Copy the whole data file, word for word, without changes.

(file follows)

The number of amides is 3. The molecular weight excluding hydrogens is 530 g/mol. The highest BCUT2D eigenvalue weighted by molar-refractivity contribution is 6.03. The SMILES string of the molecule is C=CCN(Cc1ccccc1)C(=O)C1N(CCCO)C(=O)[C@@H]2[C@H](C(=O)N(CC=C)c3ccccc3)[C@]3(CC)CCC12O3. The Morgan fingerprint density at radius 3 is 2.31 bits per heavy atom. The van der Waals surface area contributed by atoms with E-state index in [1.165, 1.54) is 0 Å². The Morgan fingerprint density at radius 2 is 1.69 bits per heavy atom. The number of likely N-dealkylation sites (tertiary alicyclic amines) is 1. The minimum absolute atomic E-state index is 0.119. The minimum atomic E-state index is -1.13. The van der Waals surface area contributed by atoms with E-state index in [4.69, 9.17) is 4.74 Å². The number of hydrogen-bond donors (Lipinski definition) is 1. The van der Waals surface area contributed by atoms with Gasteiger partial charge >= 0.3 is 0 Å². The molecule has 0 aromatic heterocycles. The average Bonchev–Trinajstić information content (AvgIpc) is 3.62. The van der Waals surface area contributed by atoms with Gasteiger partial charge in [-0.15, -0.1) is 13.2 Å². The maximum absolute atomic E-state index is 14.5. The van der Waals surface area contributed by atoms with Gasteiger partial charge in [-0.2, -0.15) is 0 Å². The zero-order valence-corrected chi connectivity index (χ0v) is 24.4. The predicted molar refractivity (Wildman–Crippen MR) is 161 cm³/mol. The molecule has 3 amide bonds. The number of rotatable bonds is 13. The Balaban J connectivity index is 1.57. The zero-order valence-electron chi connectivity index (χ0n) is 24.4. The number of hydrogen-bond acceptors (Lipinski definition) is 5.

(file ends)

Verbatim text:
The number of amides is 3. The molecular weight excluding hydrogens is 530 g/mol. The highest BCUT2D eigenvalue weighted by molar-refractivity contribution is 6.03. The SMILES string of the molecule is C=CCN(Cc1ccccc1)C(=O)C1N(CCCO)C(=O)[C@@H]2[C@H](C(=O)N(CC=C)c3ccccc3)[C@]3(CC)CCC12O3. The Morgan fingerprint density at radius 3 is 2.31 bits per heavy atom. The van der Waals surface area contributed by atoms with E-state index in [1.165, 1.54) is 0 Å². The Morgan fingerprint density at radius 2 is 1.69 bits per heavy atom. The number of likely N-dealkylation sites (tertiary alicyclic amines) is 1. The minimum absolute atomic E-state index is 0.119. The minimum atomic E-state index is -1.13. The van der Waals surface area contributed by atoms with E-state index in [4.69, 9.17) is 4.74 Å². The number of hydrogen-bond donors (Lipinski definition) is 1. The van der Waals surface area contributed by atoms with Gasteiger partial charge >= 0.3 is 0 Å². The molecule has 0 aromatic heterocycles. The average Bonchev–Trinajstić information content (AvgIpc) is 3.62. The van der Waals surface area contributed by atoms with Gasteiger partial charge in [-0.15, -0.1) is 13.2 Å². The maximum absolute atomic E-state index is 14.5. The van der Waals surface area contributed by atoms with Gasteiger partial charge in [-0.2, -0.15) is 0 Å². The zero-order valence-corrected chi connectivity index (χ0v) is 24.4. The predicted molar refractivity (Wildman–Crippen MR) is 161 cm³/mol. The molecule has 3 amide bonds. The number of rotatable bonds is 13. The Balaban J connectivity index is 1.57. The zero-order valence-electron chi connectivity index (χ0n) is 24.4. The number of hydrogen-bond acceptors (Lipinski definition) is 5.